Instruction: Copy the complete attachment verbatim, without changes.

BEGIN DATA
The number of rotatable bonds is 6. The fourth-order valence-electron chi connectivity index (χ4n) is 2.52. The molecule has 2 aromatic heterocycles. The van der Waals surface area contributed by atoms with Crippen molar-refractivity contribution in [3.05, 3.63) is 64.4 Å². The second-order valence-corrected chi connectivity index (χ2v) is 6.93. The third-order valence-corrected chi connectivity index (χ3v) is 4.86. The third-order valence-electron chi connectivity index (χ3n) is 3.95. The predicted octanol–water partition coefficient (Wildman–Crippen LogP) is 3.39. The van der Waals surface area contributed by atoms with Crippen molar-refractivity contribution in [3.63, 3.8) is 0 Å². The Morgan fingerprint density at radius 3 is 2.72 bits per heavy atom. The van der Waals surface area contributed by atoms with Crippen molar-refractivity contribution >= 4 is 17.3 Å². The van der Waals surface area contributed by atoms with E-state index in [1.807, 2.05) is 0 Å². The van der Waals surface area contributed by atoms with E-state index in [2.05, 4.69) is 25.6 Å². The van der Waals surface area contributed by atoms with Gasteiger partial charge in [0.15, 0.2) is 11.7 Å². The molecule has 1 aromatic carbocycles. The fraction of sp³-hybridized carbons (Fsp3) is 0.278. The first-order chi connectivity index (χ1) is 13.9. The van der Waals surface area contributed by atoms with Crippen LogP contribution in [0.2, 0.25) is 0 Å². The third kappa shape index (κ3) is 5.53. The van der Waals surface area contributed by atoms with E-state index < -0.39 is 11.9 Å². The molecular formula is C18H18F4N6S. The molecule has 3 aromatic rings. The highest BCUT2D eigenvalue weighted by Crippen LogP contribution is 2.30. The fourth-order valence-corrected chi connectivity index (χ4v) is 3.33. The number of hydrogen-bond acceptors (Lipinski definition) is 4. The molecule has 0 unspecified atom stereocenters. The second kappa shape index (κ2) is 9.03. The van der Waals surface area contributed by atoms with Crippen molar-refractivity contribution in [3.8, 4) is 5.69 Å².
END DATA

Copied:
The number of rotatable bonds is 6. The fourth-order valence-electron chi connectivity index (χ4n) is 2.52. The molecule has 2 aromatic heterocycles. The van der Waals surface area contributed by atoms with Crippen molar-refractivity contribution in [3.05, 3.63) is 64.4 Å². The second-order valence-corrected chi connectivity index (χ2v) is 6.93. The third-order valence-corrected chi connectivity index (χ3v) is 4.86. The third-order valence-electron chi connectivity index (χ3n) is 3.95. The predicted octanol–water partition coefficient (Wildman–Crippen LogP) is 3.39. The van der Waals surface area contributed by atoms with Crippen molar-refractivity contribution in [3.63, 3.8) is 0 Å². The Morgan fingerprint density at radius 3 is 2.72 bits per heavy atom. The van der Waals surface area contributed by atoms with Crippen molar-refractivity contribution >= 4 is 17.3 Å². The van der Waals surface area contributed by atoms with E-state index in [1.807, 2.05) is 0 Å². The van der Waals surface area contributed by atoms with E-state index in [2.05, 4.69) is 25.6 Å². The van der Waals surface area contributed by atoms with Gasteiger partial charge in [0.15, 0.2) is 11.7 Å². The molecule has 1 aromatic carbocycles. The fraction of sp³-hybridized carbons (Fsp3) is 0.278. The first-order chi connectivity index (χ1) is 13.9. The van der Waals surface area contributed by atoms with Crippen LogP contribution in [0.2, 0.25) is 0 Å². The third kappa shape index (κ3) is 5.53. The van der Waals surface area contributed by atoms with E-state index < -0.39 is 11.9 Å². The molecular formula is C18H18F4N6S. The molecule has 3 aromatic rings. The highest BCUT2D eigenvalue weighted by Crippen LogP contribution is 2.30. The fourth-order valence-corrected chi connectivity index (χ4v) is 3.33. The number of hydrogen-bond acceptors (Lipinski definition) is 4. The molecule has 0 unspecified atom stereocenters. The second kappa shape index (κ2) is 9.03. The van der Waals surface area contributed by atoms with Crippen molar-refractivity contribution in [3.8, 4) is 5.69 Å².